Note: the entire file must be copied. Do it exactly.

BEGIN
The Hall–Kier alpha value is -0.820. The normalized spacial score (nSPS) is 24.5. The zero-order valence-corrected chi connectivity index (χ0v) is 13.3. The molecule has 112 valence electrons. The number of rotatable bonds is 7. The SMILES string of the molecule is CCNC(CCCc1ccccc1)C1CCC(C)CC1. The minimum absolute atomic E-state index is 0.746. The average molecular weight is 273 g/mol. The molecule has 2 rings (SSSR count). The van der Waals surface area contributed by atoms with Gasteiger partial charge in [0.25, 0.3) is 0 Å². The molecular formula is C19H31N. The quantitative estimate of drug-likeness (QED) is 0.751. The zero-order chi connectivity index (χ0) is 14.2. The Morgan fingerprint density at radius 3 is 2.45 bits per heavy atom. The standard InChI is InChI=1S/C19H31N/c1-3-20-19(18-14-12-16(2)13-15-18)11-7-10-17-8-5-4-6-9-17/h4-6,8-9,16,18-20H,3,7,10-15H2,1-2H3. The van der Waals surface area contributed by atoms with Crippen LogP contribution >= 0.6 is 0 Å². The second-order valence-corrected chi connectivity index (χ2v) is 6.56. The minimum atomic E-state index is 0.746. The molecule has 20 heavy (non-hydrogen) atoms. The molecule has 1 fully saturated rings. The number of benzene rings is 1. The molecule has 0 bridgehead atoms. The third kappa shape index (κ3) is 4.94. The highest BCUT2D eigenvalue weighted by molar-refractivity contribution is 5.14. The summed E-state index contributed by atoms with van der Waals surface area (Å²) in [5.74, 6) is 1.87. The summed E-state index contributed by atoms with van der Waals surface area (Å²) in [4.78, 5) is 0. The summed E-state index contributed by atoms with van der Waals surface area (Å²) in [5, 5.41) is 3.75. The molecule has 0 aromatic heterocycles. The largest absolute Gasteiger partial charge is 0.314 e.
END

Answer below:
The Hall–Kier alpha value is -0.820. The normalized spacial score (nSPS) is 24.5. The zero-order valence-corrected chi connectivity index (χ0v) is 13.3. The molecule has 112 valence electrons. The number of rotatable bonds is 7. The SMILES string of the molecule is CCNC(CCCc1ccccc1)C1CCC(C)CC1. The minimum absolute atomic E-state index is 0.746. The average molecular weight is 273 g/mol. The molecule has 2 rings (SSSR count). The van der Waals surface area contributed by atoms with Gasteiger partial charge in [0.25, 0.3) is 0 Å². The molecular formula is C19H31N. The quantitative estimate of drug-likeness (QED) is 0.751. The zero-order chi connectivity index (χ0) is 14.2. The Morgan fingerprint density at radius 3 is 2.45 bits per heavy atom. The standard InChI is InChI=1S/C19H31N/c1-3-20-19(18-14-12-16(2)13-15-18)11-7-10-17-8-5-4-6-9-17/h4-6,8-9,16,18-20H,3,7,10-15H2,1-2H3. The van der Waals surface area contributed by atoms with Crippen LogP contribution >= 0.6 is 0 Å². The second-order valence-corrected chi connectivity index (χ2v) is 6.56. The minimum atomic E-state index is 0.746. The molecule has 20 heavy (non-hydrogen) atoms. The molecule has 1 fully saturated rings. The number of benzene rings is 1. The molecule has 0 bridgehead atoms. The third kappa shape index (κ3) is 4.94. The highest BCUT2D eigenvalue weighted by molar-refractivity contribution is 5.14. The summed E-state index contributed by atoms with van der Waals surface area (Å²) in [5.74, 6) is 1.87. The summed E-state index contributed by atoms with van der Waals surface area (Å²) in [4.78, 5) is 0. The summed E-state index contributed by atoms with van der Waals surface area (Å²) in [5, 5.41) is 3.75. The molecule has 0 aromatic heterocycles. The largest absolute Gasteiger partial charge is 0.314 e.